Running When You’re Not Feeling It

Rain on an umbrella from passing showersImage via Wikipedia

Sometimes your best runs come on days when you least feel like getting out there – today was one of those days for me. The weather in NH has really been awful lately, and the consistent lack of sunlight has sucked the life out of me. On top of the horrid weather, I’m in the last week of teaching before the start of my summer vacation (I opted to teach summer school this year), and I’m feeling incredibly worn down and burned out. A break is badly needed at this point, if for no other reason than to allow me to sleep in a bit and restore some of my sapped energy (presuming my kids allow me this luxury, which is always questionable).

Earlier today, my wife and I were at the store picking up supplies for our next camping trip and trying to figure out how we would fit in our respective runs later in the afternoon. I told her that I wasn’t feeling much up to running, and would probably take the day off. After thinking about it for a bit, I realized that a run would probably help give me a boost. I once read/heard somewhere that if you absolutely don’t feel like running on a given day, just tell yourself you’ll do a short, easy one to get yourself out the door. That initial inertia is usually the hardest to overcome, and if you can just manage to get yourself moving, sometimes a great run will follow.

It was with this last thought in mind that I clipped on Jack’s leash and headed out the door. The plan was to do 3-5 miles at an easy pace (probably 8:00-8:30 min/mile), but Jack clearly had other ideas from the outset. As we headed down the street, a neighbor’s car approached with two of his best canine buddies’ heads hanging out the windows. As they turned down a side street, Jack begin to surge ahead and he pulled me with him. Seeing his buds had clearly lit a fire in Jack, and for the first mile it was all I could do to keep him close to me. We finished mile 1 in 7:44, and I was feeling pretty good – it was still cool out, and my legs were loosening up nicely. I thought to myself, “if the dog wants to run, then we’ll run.” I kicked into a higher gear, and pushed on down the road, finishing miles 2, 3, and 4 in 7:19, 7:12, and 7:16 respectively. As I approached what would be the final mile of the run, I could see that Jack was tiring, but that he was still holding up well. I decided to push the pace a bit more, and we finished mile 5 in 6:32. That was the fastest single mile I had run since early March (during my last 5k), and it felt great to finally cut loose a bit. All told, we ran 5 miles in 36:03, and I felt great. Jack was laboring when we got home, but he’s in good shape so he recovered quickly, and I really owe this run to him. He’s one of the main reasons why I went on the run in the first place, and the spring in his step at the beginning spurred me to pick up the pace. From a confidence standpoint, there’s also something inherently satisfying about being able to outrun a dog over a long distance – Jack is a far better sprinter, but over five miles I can usually outlast him without much problem. He’s definitely earned a nice easy run down to the river tomorrow for a swim!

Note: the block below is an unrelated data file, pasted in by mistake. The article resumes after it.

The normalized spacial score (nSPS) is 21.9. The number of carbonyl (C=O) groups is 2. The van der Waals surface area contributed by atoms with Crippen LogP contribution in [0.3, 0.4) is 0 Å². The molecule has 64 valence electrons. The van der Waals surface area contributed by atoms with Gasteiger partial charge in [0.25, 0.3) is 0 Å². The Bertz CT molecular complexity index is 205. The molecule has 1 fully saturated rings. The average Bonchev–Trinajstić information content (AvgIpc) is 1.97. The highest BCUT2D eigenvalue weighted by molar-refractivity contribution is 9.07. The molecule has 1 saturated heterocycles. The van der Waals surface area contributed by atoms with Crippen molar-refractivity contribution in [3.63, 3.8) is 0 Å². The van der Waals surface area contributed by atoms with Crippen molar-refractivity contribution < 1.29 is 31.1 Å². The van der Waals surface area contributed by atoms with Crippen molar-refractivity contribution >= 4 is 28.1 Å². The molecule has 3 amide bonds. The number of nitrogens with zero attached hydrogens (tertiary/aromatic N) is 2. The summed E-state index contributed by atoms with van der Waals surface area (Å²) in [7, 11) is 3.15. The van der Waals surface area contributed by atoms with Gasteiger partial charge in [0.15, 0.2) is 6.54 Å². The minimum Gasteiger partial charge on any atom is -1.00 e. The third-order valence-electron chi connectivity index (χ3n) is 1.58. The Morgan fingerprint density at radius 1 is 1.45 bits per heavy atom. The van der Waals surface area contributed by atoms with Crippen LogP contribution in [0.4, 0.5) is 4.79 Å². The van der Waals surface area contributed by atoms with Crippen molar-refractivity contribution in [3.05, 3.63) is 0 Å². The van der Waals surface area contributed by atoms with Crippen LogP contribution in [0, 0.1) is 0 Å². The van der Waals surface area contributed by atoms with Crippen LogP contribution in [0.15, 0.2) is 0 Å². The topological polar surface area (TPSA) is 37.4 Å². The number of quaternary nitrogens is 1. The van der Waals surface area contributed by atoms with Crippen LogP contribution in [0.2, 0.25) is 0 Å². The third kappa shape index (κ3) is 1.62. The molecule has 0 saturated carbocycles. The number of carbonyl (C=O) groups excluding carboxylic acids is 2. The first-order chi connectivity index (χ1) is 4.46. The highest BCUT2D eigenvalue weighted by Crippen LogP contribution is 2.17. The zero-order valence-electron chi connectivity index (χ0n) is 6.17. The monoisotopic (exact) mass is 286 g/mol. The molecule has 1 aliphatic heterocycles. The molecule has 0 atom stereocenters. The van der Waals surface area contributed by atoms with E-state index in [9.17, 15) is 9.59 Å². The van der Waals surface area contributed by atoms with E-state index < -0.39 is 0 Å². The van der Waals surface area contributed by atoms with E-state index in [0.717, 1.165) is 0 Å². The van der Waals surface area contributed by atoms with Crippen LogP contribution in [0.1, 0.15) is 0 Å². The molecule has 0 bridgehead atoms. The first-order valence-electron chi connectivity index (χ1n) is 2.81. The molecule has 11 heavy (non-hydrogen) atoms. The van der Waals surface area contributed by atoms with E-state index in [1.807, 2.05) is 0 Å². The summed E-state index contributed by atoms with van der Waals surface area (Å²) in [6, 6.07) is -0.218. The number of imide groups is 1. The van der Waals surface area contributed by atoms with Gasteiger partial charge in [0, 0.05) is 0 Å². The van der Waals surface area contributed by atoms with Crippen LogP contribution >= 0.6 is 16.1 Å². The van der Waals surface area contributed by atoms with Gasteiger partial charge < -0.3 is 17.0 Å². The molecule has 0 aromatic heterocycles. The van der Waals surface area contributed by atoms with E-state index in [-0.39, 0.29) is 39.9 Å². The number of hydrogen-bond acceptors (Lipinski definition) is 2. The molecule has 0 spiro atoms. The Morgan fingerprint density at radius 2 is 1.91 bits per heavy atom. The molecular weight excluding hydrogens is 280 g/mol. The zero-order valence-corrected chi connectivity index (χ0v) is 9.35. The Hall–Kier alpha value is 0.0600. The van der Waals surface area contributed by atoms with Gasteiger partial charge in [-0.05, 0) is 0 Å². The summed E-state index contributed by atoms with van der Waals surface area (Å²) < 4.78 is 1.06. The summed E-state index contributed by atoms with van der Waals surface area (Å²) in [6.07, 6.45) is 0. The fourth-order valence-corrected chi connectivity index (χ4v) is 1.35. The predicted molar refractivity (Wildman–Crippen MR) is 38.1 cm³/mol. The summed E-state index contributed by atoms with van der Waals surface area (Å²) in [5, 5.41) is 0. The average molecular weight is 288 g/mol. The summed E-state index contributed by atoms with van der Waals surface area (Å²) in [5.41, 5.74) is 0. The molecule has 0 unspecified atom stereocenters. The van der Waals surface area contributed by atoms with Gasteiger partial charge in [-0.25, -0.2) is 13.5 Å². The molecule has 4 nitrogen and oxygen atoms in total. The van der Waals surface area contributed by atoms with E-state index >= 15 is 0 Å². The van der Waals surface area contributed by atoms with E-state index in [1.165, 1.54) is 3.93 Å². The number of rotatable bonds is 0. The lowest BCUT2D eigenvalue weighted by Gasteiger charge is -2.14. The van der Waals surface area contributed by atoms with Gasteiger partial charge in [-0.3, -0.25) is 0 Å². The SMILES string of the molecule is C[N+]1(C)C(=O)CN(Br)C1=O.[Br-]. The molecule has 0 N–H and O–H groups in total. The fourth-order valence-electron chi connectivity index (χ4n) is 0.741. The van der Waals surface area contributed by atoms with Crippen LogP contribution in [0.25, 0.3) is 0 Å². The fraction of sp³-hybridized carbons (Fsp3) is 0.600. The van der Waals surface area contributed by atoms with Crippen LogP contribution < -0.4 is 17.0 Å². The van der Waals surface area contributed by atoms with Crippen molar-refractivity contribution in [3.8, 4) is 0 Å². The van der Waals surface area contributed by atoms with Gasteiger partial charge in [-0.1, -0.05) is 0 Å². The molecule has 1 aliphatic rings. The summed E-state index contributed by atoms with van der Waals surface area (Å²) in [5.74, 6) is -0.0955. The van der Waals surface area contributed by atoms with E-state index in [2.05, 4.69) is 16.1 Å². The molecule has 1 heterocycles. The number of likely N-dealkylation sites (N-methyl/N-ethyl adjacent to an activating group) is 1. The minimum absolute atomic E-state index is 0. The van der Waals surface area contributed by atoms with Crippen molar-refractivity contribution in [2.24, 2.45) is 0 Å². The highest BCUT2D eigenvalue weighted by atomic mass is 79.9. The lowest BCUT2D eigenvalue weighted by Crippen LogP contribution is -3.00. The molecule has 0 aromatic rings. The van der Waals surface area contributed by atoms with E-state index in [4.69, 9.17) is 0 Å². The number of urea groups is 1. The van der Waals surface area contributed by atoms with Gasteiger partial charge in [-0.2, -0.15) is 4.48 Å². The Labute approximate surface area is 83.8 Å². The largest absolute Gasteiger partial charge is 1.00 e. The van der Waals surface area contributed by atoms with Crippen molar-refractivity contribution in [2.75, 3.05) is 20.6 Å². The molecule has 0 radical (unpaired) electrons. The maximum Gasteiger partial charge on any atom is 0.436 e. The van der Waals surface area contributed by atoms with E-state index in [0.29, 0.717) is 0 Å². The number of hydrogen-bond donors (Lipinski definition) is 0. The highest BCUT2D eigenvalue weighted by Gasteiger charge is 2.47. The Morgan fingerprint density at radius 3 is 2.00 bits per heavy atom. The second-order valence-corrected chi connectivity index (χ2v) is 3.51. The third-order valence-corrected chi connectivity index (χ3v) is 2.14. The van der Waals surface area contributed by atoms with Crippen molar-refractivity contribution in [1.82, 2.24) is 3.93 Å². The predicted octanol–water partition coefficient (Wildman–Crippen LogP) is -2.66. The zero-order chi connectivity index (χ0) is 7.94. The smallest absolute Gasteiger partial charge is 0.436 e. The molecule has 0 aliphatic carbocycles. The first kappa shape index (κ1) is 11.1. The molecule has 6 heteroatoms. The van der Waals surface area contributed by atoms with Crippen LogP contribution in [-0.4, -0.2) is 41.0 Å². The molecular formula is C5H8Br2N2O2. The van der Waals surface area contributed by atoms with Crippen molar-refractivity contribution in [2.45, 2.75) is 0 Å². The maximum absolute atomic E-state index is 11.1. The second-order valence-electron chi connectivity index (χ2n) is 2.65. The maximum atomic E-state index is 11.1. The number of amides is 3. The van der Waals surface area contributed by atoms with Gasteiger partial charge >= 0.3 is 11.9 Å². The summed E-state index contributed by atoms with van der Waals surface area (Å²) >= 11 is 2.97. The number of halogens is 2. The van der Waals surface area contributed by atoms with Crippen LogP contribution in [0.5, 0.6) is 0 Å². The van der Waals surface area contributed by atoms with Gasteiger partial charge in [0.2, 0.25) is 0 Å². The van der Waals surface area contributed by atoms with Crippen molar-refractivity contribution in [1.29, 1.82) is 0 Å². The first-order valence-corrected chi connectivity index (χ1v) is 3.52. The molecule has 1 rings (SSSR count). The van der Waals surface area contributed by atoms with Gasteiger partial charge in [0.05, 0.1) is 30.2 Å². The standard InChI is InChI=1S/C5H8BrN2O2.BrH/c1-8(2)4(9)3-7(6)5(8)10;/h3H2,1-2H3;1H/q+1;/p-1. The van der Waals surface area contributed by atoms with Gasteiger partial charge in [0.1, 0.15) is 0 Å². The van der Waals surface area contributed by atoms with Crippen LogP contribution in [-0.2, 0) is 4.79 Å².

So if you’ve made it this far, my advice to you is the next time you don’t feel like running, force yourself to get out there if even for just an easy jog. You never know, it ust might turn into one of the best runs you’ve had in months!

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About Peter Larson

This post was authored by Peter Larson. Pete is a recovering academic who currently works as an exercise physiologist, running coach, and writer. He's also a father of three and a fanatical runner with a bit of a shoe obsession. In addition to writing and editing this site, he is co-author of the book Tread Lightly, and writes a personal blog called The Blogologist. Follow Pete on Twitter, Facebook, Google+, and via email.



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